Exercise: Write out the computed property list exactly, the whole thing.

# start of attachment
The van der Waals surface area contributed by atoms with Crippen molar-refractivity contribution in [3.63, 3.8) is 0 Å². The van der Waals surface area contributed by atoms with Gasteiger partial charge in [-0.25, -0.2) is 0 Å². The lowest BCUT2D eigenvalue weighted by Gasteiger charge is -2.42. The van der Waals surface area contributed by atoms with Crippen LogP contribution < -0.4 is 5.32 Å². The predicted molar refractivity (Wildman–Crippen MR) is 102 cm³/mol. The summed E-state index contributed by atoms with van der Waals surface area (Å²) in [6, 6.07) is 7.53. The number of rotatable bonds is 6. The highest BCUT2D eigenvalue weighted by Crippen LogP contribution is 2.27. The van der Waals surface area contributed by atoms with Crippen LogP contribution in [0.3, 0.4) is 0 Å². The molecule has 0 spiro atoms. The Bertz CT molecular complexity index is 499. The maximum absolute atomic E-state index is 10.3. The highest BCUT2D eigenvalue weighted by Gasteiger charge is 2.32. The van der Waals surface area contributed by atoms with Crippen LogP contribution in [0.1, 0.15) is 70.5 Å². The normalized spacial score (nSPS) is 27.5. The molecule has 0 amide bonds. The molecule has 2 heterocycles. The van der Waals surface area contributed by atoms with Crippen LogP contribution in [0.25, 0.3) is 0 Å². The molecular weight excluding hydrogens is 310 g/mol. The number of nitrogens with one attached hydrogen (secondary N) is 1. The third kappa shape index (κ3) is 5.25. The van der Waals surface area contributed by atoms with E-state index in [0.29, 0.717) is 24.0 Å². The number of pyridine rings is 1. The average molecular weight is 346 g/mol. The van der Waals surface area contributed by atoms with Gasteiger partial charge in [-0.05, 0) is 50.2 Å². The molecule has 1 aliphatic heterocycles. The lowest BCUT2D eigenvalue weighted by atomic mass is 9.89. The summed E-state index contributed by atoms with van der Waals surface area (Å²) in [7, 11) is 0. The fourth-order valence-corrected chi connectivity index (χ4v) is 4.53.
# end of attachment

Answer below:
The van der Waals surface area contributed by atoms with Crippen molar-refractivity contribution in [3.63, 3.8) is 0 Å². The van der Waals surface area contributed by atoms with Gasteiger partial charge in [-0.25, -0.2) is 0 Å². The lowest BCUT2D eigenvalue weighted by Gasteiger charge is -2.42. The van der Waals surface area contributed by atoms with Crippen LogP contribution < -0.4 is 5.32 Å². The predicted molar refractivity (Wildman–Crippen MR) is 102 cm³/mol. The summed E-state index contributed by atoms with van der Waals surface area (Å²) in [6, 6.07) is 7.53. The number of rotatable bonds is 6. The highest BCUT2D eigenvalue weighted by Crippen LogP contribution is 2.27. The van der Waals surface area contributed by atoms with Crippen LogP contribution in [0.3, 0.4) is 0 Å². The molecule has 0 spiro atoms. The Bertz CT molecular complexity index is 499. The maximum absolute atomic E-state index is 10.3. The highest BCUT2D eigenvalue weighted by Gasteiger charge is 2.32. The van der Waals surface area contributed by atoms with Crippen LogP contribution in [0.1, 0.15) is 70.5 Å². The normalized spacial score (nSPS) is 27.5. The molecule has 0 amide bonds. The molecule has 2 heterocycles. The van der Waals surface area contributed by atoms with Crippen LogP contribution in [0.25, 0.3) is 0 Å². The molecular weight excluding hydrogens is 310 g/mol. The number of nitrogens with one attached hydrogen (secondary N) is 1. The third kappa shape index (κ3) is 5.25. The van der Waals surface area contributed by atoms with E-state index in [0.29, 0.717) is 24.0 Å². The number of pyridine rings is 1. The average molecular weight is 346 g/mol. The van der Waals surface area contributed by atoms with Gasteiger partial charge in [-0.05, 0) is 50.2 Å². The molecule has 1 aliphatic heterocycles. The lowest BCUT2D eigenvalue weighted by atomic mass is 9.89. The summed E-state index contributed by atoms with van der Waals surface area (Å²) in [7, 11) is 0. The fourth-order valence-corrected chi connectivity index (χ4v) is 4.53.